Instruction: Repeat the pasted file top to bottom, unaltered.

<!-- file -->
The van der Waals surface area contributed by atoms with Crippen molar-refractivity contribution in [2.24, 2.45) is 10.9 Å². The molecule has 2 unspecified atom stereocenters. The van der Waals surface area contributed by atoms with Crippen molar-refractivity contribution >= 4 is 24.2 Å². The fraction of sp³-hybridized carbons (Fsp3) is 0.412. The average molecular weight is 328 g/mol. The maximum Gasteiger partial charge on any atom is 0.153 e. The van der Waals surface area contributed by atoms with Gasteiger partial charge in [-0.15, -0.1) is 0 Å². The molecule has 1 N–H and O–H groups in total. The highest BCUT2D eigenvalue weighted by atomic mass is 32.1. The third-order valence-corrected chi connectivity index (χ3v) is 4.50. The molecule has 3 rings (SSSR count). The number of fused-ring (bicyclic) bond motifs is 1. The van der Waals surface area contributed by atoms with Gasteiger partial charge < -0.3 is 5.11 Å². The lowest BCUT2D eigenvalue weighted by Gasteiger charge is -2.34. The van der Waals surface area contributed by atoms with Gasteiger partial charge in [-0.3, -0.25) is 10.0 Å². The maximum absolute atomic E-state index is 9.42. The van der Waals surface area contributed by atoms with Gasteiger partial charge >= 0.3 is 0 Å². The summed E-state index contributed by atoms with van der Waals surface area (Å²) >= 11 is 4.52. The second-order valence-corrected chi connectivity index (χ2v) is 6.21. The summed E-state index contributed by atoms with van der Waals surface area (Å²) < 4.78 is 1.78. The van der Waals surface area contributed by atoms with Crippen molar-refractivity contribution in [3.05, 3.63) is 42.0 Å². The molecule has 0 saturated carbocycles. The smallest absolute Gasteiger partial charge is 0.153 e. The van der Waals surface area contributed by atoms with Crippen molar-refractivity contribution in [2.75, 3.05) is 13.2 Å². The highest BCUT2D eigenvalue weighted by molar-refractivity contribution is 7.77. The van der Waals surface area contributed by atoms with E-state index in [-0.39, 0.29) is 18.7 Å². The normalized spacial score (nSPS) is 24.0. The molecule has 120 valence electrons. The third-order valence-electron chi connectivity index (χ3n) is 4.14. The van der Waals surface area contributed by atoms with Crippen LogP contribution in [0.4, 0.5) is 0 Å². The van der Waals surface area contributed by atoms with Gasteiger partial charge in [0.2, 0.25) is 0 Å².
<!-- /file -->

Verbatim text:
The van der Waals surface area contributed by atoms with Crippen molar-refractivity contribution in [2.24, 2.45) is 10.9 Å². The molecule has 2 unspecified atom stereocenters. The van der Waals surface area contributed by atoms with Crippen molar-refractivity contribution >= 4 is 24.2 Å². The fraction of sp³-hybridized carbons (Fsp3) is 0.412. The average molecular weight is 328 g/mol. The maximum Gasteiger partial charge on any atom is 0.153 e. The van der Waals surface area contributed by atoms with Gasteiger partial charge in [-0.15, -0.1) is 0 Å². The molecule has 1 N–H and O–H groups in total. The highest BCUT2D eigenvalue weighted by atomic mass is 32.1. The third-order valence-corrected chi connectivity index (χ3v) is 4.50. The molecule has 3 rings (SSSR count). The number of fused-ring (bicyclic) bond motifs is 1. The van der Waals surface area contributed by atoms with Gasteiger partial charge < -0.3 is 5.11 Å². The lowest BCUT2D eigenvalue weighted by Gasteiger charge is -2.34. The van der Waals surface area contributed by atoms with Gasteiger partial charge in [-0.3, -0.25) is 10.0 Å². The maximum absolute atomic E-state index is 9.42. The van der Waals surface area contributed by atoms with Gasteiger partial charge >= 0.3 is 0 Å². The summed E-state index contributed by atoms with van der Waals surface area (Å²) >= 11 is 4.52. The second-order valence-corrected chi connectivity index (χ2v) is 6.21. The summed E-state index contributed by atoms with van der Waals surface area (Å²) < 4.78 is 1.78. The van der Waals surface area contributed by atoms with Crippen molar-refractivity contribution in [3.05, 3.63) is 42.0 Å². The molecule has 0 saturated carbocycles. The smallest absolute Gasteiger partial charge is 0.153 e. The van der Waals surface area contributed by atoms with Crippen molar-refractivity contribution in [2.75, 3.05) is 13.2 Å². The highest BCUT2D eigenvalue weighted by molar-refractivity contribution is 7.77. The van der Waals surface area contributed by atoms with E-state index in [-0.39, 0.29) is 18.7 Å². The normalized spacial score (nSPS) is 24.0. The molecule has 120 valence electrons. The third-order valence-electron chi connectivity index (χ3n) is 4.14. The van der Waals surface area contributed by atoms with Crippen LogP contribution in [0.4, 0.5) is 0 Å². The van der Waals surface area contributed by atoms with Gasteiger partial charge in [0.2, 0.25) is 0 Å².